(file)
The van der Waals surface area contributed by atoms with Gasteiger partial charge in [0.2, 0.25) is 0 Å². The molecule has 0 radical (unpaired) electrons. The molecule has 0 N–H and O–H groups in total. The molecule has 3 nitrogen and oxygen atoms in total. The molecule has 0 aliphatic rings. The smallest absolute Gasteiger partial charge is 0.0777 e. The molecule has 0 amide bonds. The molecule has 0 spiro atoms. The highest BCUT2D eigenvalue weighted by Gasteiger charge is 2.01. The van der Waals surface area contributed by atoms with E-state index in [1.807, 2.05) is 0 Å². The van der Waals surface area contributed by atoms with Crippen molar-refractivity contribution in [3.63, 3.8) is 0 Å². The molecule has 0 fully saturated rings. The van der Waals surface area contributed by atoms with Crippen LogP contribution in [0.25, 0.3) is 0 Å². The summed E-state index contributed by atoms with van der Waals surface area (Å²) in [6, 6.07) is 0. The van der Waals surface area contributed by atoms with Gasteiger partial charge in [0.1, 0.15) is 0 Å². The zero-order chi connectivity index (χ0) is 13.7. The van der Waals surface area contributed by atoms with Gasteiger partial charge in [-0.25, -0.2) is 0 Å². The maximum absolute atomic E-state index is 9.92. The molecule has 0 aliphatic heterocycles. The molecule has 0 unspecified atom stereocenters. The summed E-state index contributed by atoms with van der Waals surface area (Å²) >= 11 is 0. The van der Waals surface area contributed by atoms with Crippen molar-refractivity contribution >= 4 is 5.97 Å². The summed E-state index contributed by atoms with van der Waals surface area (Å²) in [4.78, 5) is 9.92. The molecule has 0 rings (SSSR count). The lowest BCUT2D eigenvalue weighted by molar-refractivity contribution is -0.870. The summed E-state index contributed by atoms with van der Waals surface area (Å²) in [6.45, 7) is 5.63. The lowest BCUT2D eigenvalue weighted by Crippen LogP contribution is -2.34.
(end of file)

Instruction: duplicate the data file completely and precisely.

The van der Waals surface area contributed by atoms with Gasteiger partial charge in [0.2, 0.25) is 0 Å². The molecule has 0 radical (unpaired) electrons. The molecule has 0 N–H and O–H groups in total. The molecule has 3 nitrogen and oxygen atoms in total. The molecule has 0 aliphatic rings. The smallest absolute Gasteiger partial charge is 0.0777 e. The molecule has 0 amide bonds. The molecule has 0 spiro atoms. The highest BCUT2D eigenvalue weighted by Gasteiger charge is 2.01. The van der Waals surface area contributed by atoms with E-state index in [1.807, 2.05) is 0 Å². The van der Waals surface area contributed by atoms with Crippen molar-refractivity contribution in [3.63, 3.8) is 0 Å². The molecule has 0 fully saturated rings. The van der Waals surface area contributed by atoms with Crippen LogP contribution in [0.25, 0.3) is 0 Å². The summed E-state index contributed by atoms with van der Waals surface area (Å²) in [6, 6.07) is 0. The van der Waals surface area contributed by atoms with Gasteiger partial charge in [0.1, 0.15) is 0 Å². The zero-order chi connectivity index (χ0) is 13.7. The van der Waals surface area contributed by atoms with Gasteiger partial charge in [-0.25, -0.2) is 0 Å². The maximum absolute atomic E-state index is 9.92. The molecule has 0 aliphatic heterocycles. The molecule has 0 unspecified atom stereocenters. The summed E-state index contributed by atoms with van der Waals surface area (Å²) >= 11 is 0. The van der Waals surface area contributed by atoms with Crippen molar-refractivity contribution >= 4 is 5.97 Å². The summed E-state index contributed by atoms with van der Waals surface area (Å²) in [4.78, 5) is 9.92. The molecule has 0 rings (SSSR count). The lowest BCUT2D eigenvalue weighted by molar-refractivity contribution is -0.870. The summed E-state index contributed by atoms with van der Waals surface area (Å²) in [6.45, 7) is 5.63. The lowest BCUT2D eigenvalue weighted by Crippen LogP contribution is -2.34.